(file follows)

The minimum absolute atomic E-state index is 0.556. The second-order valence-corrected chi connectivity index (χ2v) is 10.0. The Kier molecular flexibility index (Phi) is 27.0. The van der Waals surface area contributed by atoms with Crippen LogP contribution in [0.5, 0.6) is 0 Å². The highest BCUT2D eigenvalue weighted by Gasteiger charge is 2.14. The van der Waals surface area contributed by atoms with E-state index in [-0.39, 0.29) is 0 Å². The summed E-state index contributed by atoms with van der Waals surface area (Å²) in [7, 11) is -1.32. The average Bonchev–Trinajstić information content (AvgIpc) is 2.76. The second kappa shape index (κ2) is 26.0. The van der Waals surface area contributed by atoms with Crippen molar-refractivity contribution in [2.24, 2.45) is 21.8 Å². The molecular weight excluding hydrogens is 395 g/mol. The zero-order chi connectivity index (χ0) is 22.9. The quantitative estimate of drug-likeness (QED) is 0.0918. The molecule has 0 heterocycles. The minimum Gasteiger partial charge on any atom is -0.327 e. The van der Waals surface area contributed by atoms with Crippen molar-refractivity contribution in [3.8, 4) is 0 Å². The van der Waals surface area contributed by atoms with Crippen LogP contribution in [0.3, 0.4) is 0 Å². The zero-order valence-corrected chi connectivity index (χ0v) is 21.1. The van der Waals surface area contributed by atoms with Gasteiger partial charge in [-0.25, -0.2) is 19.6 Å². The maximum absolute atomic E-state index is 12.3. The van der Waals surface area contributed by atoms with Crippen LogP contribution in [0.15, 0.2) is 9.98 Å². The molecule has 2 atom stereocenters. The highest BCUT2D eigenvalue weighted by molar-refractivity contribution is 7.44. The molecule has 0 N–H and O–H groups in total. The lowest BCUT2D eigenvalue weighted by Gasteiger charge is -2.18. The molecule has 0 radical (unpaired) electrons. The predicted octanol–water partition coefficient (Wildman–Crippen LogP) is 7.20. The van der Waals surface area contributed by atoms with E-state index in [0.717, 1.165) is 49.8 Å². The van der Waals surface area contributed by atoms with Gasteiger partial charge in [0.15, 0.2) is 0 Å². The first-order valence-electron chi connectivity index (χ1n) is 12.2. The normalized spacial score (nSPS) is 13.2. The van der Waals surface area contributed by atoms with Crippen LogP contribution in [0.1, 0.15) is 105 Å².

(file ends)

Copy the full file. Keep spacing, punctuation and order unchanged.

The minimum absolute atomic E-state index is 0.556. The second-order valence-corrected chi connectivity index (χ2v) is 10.0. The Kier molecular flexibility index (Phi) is 27.0. The van der Waals surface area contributed by atoms with Crippen LogP contribution in [0.5, 0.6) is 0 Å². The highest BCUT2D eigenvalue weighted by Gasteiger charge is 2.14. The van der Waals surface area contributed by atoms with E-state index in [-0.39, 0.29) is 0 Å². The summed E-state index contributed by atoms with van der Waals surface area (Å²) in [7, 11) is -1.32. The average Bonchev–Trinajstić information content (AvgIpc) is 2.76. The second kappa shape index (κ2) is 26.0. The van der Waals surface area contributed by atoms with Crippen molar-refractivity contribution in [2.24, 2.45) is 21.8 Å². The molecular weight excluding hydrogens is 395 g/mol. The zero-order chi connectivity index (χ0) is 22.9. The quantitative estimate of drug-likeness (QED) is 0.0918. The molecule has 0 heterocycles. The minimum Gasteiger partial charge on any atom is -0.327 e. The van der Waals surface area contributed by atoms with Crippen molar-refractivity contribution in [3.8, 4) is 0 Å². The van der Waals surface area contributed by atoms with Crippen LogP contribution in [0.3, 0.4) is 0 Å². The zero-order valence-corrected chi connectivity index (χ0v) is 21.1. The van der Waals surface area contributed by atoms with Gasteiger partial charge in [-0.25, -0.2) is 19.6 Å². The maximum absolute atomic E-state index is 12.3. The van der Waals surface area contributed by atoms with Crippen LogP contribution in [0.15, 0.2) is 9.98 Å². The molecule has 2 atom stereocenters. The highest BCUT2D eigenvalue weighted by molar-refractivity contribution is 7.44. The molecule has 0 N–H and O–H groups in total. The lowest BCUT2D eigenvalue weighted by Gasteiger charge is -2.18. The molecule has 0 radical (unpaired) electrons. The predicted octanol–water partition coefficient (Wildman–Crippen LogP) is 7.20. The van der Waals surface area contributed by atoms with E-state index in [0.717, 1.165) is 49.8 Å². The van der Waals surface area contributed by atoms with Gasteiger partial charge in [0.15, 0.2) is 0 Å². The first-order valence-electron chi connectivity index (χ1n) is 12.2. The normalized spacial score (nSPS) is 13.2. The van der Waals surface area contributed by atoms with Crippen LogP contribution in [0.1, 0.15) is 105 Å².